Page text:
- Swings in global growth and inflation are likely more important to the economic outlook than whether the federal funds rate is zero or just near zero.
- Fixed-income spread sectors have come under meaningful pressure. Just as the US growth picture is brightening, the global outlook has dimmed.
- Holding extra duration and a yield curve flattening position has proved beneficial.
- The US inflation picture has stabilized, but the broad collapse of commodity prices exacerbates an already downward trend in global inflation.
- The question for investors is how to benefit from continued US growth while providing some protection against weaker global inflation and growth. One of the opportunities we feel is particularly attractive is investment-grade long maturity corporate bonds.
- Investment-grade credit valuations relative to fundamentals are so compelling that we believe they are likely to hold up well even in the event of a more challenged economic environment.
Whether and when the Fed raises the funds rate is a major issue for fixed-income markets, but it is not the main event. The larger issue is the divergence of US and global growth and even more importantly, inflation. The conditions for an interest rate increase that Fed Chair Janet Yellen has laid out, stabilization in the inflation rate and continuing improvement in the labor market, have been sufficiently met to justify an interest rate increase. We suspect the Fed will start the process of inching the funds rate off zero later this year. But whether the funds rate is zero or just near zero is less important than the path of growth and inflation going forward. Here, the global environment once again suggests downside risks have risen.
Three months ago when we wrote our mid-quarterly note, the financial markets were brimming with the “reflation” theme. Equity markets were vibrant—particularly the Chinese stock market, which seemed to be perpetually ascending. Oil prices seemed to have stabilized around $60 per barrel, and high-yield bonds were outperforming. Treasury yields were rising, and the global markets were particularly focused on the collapse of the German bunds. Market optimism seemed to be focused on the expected benefits of policy accommodation. Despite a trend of mediocre economic data, markets seemed to be looking forward to a pickup in activity.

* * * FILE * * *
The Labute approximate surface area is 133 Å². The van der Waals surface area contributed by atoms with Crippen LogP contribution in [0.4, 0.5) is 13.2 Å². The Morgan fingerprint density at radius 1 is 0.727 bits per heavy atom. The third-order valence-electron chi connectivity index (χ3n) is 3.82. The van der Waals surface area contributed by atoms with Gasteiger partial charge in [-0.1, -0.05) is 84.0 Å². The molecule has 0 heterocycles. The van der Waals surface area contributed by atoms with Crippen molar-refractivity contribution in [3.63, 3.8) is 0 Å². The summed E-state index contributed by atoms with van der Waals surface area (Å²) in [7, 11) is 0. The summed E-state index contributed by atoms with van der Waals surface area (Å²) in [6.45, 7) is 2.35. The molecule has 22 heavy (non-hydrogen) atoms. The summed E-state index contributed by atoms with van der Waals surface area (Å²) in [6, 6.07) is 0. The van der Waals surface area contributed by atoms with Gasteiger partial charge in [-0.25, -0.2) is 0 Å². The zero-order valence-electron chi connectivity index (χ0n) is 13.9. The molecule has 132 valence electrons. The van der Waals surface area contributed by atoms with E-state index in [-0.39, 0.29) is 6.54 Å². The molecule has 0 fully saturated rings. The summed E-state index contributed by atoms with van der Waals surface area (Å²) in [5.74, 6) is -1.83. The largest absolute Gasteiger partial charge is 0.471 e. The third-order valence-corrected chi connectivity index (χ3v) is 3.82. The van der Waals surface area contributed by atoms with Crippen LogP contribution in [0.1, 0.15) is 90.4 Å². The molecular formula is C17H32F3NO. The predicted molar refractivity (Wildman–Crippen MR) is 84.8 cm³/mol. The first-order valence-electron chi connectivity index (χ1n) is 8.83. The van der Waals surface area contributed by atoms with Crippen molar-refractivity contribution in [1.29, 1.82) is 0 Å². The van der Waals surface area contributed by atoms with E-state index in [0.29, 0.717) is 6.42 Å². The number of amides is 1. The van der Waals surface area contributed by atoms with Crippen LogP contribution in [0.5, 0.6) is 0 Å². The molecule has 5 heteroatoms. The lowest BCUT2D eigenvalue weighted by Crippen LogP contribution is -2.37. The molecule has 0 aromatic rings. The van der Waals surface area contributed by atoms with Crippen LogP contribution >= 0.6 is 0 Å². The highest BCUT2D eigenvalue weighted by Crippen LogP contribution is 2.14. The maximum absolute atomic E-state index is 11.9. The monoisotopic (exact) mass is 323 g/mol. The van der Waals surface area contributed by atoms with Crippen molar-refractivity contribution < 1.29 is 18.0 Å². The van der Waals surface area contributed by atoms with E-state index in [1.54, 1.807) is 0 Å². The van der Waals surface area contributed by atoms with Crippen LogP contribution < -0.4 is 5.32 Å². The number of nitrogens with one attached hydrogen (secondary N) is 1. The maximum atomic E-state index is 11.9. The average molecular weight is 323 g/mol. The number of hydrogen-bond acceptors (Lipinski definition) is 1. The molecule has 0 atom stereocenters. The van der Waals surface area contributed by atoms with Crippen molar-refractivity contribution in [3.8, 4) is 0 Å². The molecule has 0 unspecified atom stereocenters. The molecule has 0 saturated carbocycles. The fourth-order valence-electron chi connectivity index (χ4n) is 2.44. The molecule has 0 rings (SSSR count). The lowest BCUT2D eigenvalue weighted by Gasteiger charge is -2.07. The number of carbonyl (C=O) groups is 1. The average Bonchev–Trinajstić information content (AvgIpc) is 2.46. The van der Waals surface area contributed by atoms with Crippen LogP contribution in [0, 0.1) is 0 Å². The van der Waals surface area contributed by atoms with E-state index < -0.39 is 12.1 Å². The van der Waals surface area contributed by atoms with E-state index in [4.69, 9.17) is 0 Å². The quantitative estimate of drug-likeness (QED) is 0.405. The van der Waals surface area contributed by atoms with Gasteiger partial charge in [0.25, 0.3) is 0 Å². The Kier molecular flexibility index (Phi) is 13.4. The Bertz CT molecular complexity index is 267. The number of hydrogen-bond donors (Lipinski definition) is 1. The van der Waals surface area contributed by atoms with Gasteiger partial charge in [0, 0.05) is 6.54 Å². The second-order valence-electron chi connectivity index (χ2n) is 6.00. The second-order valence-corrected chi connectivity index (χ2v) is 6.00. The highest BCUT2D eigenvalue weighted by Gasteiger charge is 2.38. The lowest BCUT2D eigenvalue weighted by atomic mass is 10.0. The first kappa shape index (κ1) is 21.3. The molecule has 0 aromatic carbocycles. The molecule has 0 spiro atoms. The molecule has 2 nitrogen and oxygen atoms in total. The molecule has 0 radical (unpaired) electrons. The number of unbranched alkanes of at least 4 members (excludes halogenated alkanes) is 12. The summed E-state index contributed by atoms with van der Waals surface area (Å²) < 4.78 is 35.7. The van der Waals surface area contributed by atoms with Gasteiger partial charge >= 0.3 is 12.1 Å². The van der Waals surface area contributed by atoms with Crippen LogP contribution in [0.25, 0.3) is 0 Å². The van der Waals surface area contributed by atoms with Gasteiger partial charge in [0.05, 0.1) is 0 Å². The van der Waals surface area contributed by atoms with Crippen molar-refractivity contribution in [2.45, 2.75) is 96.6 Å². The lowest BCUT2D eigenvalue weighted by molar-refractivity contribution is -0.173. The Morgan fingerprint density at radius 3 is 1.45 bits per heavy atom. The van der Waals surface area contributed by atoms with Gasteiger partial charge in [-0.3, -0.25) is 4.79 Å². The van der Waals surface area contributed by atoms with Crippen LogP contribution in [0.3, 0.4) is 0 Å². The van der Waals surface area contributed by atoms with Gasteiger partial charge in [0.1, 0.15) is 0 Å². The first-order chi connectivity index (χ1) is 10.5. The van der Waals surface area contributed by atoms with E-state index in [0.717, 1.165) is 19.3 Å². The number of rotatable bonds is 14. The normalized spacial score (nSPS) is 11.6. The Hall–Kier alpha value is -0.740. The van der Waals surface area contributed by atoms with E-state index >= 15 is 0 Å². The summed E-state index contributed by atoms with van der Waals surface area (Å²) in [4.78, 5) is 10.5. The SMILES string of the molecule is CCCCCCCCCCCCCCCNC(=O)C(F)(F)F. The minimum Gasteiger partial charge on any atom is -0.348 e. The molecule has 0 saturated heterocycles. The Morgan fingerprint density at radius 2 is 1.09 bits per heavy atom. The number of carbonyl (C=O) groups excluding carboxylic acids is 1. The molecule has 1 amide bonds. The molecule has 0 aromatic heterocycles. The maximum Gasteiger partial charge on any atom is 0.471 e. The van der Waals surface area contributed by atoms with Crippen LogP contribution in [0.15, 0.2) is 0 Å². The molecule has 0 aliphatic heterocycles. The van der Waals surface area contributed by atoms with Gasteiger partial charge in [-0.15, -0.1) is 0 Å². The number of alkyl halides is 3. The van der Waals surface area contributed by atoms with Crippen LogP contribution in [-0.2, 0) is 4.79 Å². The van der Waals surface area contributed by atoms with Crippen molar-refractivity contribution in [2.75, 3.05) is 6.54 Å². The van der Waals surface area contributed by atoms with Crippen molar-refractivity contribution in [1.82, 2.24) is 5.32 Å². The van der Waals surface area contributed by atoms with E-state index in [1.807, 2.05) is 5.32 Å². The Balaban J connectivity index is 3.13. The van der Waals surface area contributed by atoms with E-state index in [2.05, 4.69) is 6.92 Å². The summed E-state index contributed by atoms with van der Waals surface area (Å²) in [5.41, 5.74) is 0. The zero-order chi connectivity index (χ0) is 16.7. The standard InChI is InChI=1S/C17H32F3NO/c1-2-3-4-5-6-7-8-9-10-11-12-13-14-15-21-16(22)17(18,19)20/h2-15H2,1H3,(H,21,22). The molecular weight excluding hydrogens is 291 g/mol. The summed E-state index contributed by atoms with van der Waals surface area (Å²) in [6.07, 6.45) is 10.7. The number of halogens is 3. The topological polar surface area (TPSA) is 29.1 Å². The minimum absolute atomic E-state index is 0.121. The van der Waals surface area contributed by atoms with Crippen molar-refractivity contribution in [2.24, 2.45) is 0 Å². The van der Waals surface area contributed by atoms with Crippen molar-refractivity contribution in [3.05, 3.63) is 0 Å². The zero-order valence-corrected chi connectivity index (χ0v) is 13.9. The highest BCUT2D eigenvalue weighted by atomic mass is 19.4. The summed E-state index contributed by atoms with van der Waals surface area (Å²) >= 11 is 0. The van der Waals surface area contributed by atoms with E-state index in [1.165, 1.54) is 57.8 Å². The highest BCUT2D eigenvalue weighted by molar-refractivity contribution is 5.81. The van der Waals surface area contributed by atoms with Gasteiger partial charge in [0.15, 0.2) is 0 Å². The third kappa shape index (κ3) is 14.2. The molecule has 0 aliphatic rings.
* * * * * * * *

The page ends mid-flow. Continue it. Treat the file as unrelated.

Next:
Our thought at the time was that while we continued to be proponents of the “recovery” thesis, some caution was warranted. We felt adding some long duration by taking advantage of the spike in long Treasury yields would be helpful should the growth optimism prove unfulfilled. Additionally, we favored a yield curve flattening position. Just as yield curves have typically steepened prior to Fed tightening cycles of recent decades, so too have they typically flattened once that tightening actually got underway. The subdued inflation also worked to make a flattening trade attractive, as did the fact that such a position could provide important ballast to our overweights to credit spreads.
How did that turn out? Well the good news is that we were right to be cautious. The bad news is that we needed to be cautious. Exhibit 1 shows the performance of the Treasury yield curve since the end of June. Long Treasury yields have declined roughly 40 basis points, while short term rates have actually risen.
The challenge has been that fixed-income spread sectors have come under meaningful pressure. Just as the US growth picture is brightening, the global outlook has dimmed. The US inflation picture has stabilized, but the broad collapse of commodity prices exacerbates a global inflation trend that had already turned down. Exhibit 2 shows the price trends of several key commodities.
China shocked global markets and policymakers with its abrupt change in currency policy, removing its currency peg and letting the yuan float. The sharp 4% devaluation, while startling, was not by itself threatening to the global outlook. China’s desire to add currency flexibility on top of extensive policy accommodation measures taken already this year, and coming after the sharp plunge in Chinese stock prices, clearly adds to market anxiety that Chinese growth is insufficient.
Market concerns have switched from reflation to deflation. Emerging markets and high-yield bonds, particularly those most exposed to commodities, have underperformed meaningfully. Investment-grade corporates have also struggled, as have mortgage securities. Until recently, equity markets have remained near their highs. Suddenly, though, global fears have forced a violent re-pricing of these markets as well.